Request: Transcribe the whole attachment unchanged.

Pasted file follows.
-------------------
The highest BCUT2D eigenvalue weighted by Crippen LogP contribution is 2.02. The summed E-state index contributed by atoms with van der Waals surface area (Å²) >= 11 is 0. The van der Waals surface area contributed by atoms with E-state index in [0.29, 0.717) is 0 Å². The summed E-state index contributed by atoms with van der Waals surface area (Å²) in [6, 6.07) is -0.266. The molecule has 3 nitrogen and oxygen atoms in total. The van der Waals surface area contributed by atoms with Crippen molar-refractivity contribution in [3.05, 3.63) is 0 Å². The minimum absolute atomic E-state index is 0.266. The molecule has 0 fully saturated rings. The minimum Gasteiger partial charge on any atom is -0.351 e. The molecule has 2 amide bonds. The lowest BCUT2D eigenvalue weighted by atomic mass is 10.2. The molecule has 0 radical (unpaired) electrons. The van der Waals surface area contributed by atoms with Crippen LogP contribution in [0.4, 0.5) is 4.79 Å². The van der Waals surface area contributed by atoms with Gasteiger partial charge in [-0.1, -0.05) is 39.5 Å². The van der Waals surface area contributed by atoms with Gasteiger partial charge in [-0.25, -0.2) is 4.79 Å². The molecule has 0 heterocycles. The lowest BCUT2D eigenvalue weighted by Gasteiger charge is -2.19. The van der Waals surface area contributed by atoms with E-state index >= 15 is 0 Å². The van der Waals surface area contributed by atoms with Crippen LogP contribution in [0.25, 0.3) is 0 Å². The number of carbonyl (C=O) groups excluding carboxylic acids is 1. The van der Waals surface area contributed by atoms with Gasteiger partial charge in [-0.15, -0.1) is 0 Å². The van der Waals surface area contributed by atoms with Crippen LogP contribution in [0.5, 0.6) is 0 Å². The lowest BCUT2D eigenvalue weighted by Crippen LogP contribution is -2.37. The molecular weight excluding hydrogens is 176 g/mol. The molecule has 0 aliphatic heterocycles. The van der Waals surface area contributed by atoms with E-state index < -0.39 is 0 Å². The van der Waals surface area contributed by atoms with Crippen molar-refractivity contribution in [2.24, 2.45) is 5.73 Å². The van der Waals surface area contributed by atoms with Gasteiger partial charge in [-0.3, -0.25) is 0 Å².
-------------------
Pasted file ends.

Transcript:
The highest BCUT2D eigenvalue weighted by Crippen LogP contribution is 2.02. The summed E-state index contributed by atoms with van der Waals surface area (Å²) >= 11 is 0. The van der Waals surface area contributed by atoms with E-state index in [0.29, 0.717) is 0 Å². The summed E-state index contributed by atoms with van der Waals surface area (Å²) in [6, 6.07) is -0.266. The molecule has 3 nitrogen and oxygen atoms in total. The van der Waals surface area contributed by atoms with Crippen molar-refractivity contribution in [3.05, 3.63) is 0 Å². The minimum absolute atomic E-state index is 0.266. The molecule has 0 fully saturated rings. The minimum Gasteiger partial charge on any atom is -0.351 e. The molecule has 2 amide bonds. The lowest BCUT2D eigenvalue weighted by atomic mass is 10.2. The molecule has 0 radical (unpaired) electrons. The van der Waals surface area contributed by atoms with Crippen LogP contribution in [0.4, 0.5) is 4.79 Å². The van der Waals surface area contributed by atoms with Gasteiger partial charge in [-0.1, -0.05) is 39.5 Å². The van der Waals surface area contributed by atoms with Gasteiger partial charge in [-0.25, -0.2) is 4.79 Å². The molecule has 0 heterocycles. The lowest BCUT2D eigenvalue weighted by Gasteiger charge is -2.19. The van der Waals surface area contributed by atoms with E-state index >= 15 is 0 Å². The van der Waals surface area contributed by atoms with Crippen LogP contribution in [0.25, 0.3) is 0 Å². The number of carbonyl (C=O) groups excluding carboxylic acids is 1. The van der Waals surface area contributed by atoms with Gasteiger partial charge in [-0.15, -0.1) is 0 Å². The van der Waals surface area contributed by atoms with Crippen LogP contribution in [0.5, 0.6) is 0 Å². The lowest BCUT2D eigenvalue weighted by Crippen LogP contribution is -2.37. The molecular weight excluding hydrogens is 176 g/mol. The molecule has 0 aliphatic heterocycles. The van der Waals surface area contributed by atoms with E-state index < -0.39 is 0 Å². The van der Waals surface area contributed by atoms with Crippen molar-refractivity contribution in [2.24, 2.45) is 5.73 Å². The van der Waals surface area contributed by atoms with Gasteiger partial charge in [-0.3, -0.25) is 0 Å².